On the eve of an official visit to Kosovo, the Swiss foreign minister has defended Switzerland’s goal of achieving a form of independence for the province.
But in an interview with swissinfo, Micheline Calmy-Rey stressed that a decision on Kosovo’s future status could only be taken with the support of the government in Belgrade.
Calmy-Rey’s visit – which gets underway on Saturday - comes at a sensitive time for Swiss relations with Serbia and Montenegro.
Last month Serbian President Boris Tadic told the Swiss foreign minister in no uncertain terms that he was not open to discussion about independence for Kosovo.
Belgrade has also repeatedly called on Switzerland to remain neutral and not take a position on the province’s future.
Kosovo officially remains part of Serbia and Montenegro, the union that replaced Yugoslavia. But it has been under United Nations and Nato administration since a 78-day Nato-led air war that halted a Serb crackdown on ethnic Albanians in 1999.
Before she returns to Switzerland on August 2, Calmy-Rey will celebrate Swiss National Day on Monday in the company of Swiss peacekeeping forces stationed in the province.
Swiss soldiers have been deployed as part of the multinational peacekeeping force in Kosovo since 1999.
swissinfo: What are you hoping to achieve during your visit to Kosovo?
Micheline Calmy-Rey: The purpose of my visit is to explain to the Kosovar authorities the Swiss point of view regarding the political future of Kosovo. I am also going to underline the importance of Swiss engagement in Kosovo – including financial and technical assistance - for stability and the promotion of peace.
I’d like to emphasise that Kosovo is a very important region for our country. Ten per cent of the population of Kosovo live in Switzerland. So Kosovo’s interests are also ours, especially in terms of security.
Our position is clear-cut, unbiased and unequivocal.
swissinfo: Serbia has made it clear that it is unhappy with Switzerland’s suggestion that Kosovo could move towards some form of independence. How are you going to make progress without Serbia and Montenegro's support?
M.C-R.: We will continue to communicate our position to both sides. And our position is clear-cut, unbiased and unequivocal. Our idea is that the evolution towards a form of formal independence must happen under close international monitoring as well as through negotiations with the authorities in Belgrade, upon whom this independence cannot be imposed.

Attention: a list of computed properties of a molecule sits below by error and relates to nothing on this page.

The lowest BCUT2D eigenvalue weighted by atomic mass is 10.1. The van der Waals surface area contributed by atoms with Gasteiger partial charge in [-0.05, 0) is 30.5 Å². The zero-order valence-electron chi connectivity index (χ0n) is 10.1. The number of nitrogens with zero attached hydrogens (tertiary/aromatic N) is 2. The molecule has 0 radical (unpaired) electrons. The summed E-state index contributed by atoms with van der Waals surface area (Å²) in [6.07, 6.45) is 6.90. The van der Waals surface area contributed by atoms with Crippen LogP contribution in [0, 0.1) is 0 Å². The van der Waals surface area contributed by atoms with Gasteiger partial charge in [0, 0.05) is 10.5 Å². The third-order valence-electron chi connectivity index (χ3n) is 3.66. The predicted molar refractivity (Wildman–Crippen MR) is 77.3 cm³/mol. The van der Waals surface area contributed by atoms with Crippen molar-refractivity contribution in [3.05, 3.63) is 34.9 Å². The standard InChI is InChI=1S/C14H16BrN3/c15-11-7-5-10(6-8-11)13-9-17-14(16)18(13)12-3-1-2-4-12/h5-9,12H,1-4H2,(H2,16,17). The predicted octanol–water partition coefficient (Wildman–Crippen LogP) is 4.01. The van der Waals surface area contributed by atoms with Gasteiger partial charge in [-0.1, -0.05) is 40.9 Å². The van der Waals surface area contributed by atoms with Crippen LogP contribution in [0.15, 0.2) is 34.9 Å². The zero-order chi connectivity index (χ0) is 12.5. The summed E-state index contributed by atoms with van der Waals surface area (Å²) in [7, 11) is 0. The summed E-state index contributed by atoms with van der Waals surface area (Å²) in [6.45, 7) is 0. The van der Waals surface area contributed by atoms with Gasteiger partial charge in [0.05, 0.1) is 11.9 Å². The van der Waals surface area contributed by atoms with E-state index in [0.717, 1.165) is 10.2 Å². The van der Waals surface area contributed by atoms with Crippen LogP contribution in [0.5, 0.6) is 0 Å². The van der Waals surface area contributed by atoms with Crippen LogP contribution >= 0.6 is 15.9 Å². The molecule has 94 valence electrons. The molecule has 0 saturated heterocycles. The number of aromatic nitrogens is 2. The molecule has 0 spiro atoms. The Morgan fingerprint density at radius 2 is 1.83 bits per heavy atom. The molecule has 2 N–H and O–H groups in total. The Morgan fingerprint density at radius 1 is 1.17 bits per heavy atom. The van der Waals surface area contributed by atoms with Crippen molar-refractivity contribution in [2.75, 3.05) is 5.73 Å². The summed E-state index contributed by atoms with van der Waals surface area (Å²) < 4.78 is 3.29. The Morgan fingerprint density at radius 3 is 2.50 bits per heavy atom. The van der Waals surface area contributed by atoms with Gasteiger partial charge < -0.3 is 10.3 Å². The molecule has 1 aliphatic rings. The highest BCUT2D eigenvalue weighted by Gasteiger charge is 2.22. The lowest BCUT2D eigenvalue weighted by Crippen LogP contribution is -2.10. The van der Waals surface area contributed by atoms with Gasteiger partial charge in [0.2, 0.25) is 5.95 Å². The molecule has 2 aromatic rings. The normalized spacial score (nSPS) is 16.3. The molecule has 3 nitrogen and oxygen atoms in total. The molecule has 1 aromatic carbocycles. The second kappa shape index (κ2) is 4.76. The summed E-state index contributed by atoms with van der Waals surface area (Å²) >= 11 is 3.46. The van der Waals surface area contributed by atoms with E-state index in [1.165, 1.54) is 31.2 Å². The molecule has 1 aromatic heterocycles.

On the other hand, our position on the achievement of [basic] standards in Kosovo remains unchanged. We will not give way to any compromise with regard to improvement of these standards, especially when it comes to the situation of minorities and security issues. A significant international presence [in the province] will continue to be necessary as long as these standards are not achieved. Switzerland is determined to pursue its commitment side by side with other members of the international community.
swissinfo: Serbian President Boris Tadic has said he will "never accept" an independent Kosovo and will do everything in his power to prevent secession. How do you go about convincing him otherwise?
M.C-R.: We will not push for a particular solution. All we are trying to do is convince both parties that the time has come to start a political dialogue at the highest level on the status question.
Our position on Kosovo is consistent with our general policy towards the Balkan countries.
swissinfo: Some parliamentarians in Bern have criticised your stance on Kosovo, saying it is a major foreign-policy shift and that as such it should be discussed by parliament. What is your response?
M.C-R.: [All I can say is that] our balanced position on Kosovo is consistent with our general policy towards the Balkan countries and was approved by the government last May.
swissinfo: By coming out with a clear line about the future status of Kosovo, are you not jeopardising Switzerland’s role as a neutral facilitator?
M.C-R.: In accordance with our policy of neutrality, we have always taken unequivocal positions which are based on assessments of the interests of all parties.
We have clearly expressed that it is important to take into account two equally legitimate desires. Firstly, the right of minorities to live in safety, to have the same opportunities for economic development, to have the same access to social services and education, and to exercise the right to return. And secondly, the will of the majority of the population to exercise its right to self-determination.
swissinfo-interview: Ramsey Zarifeh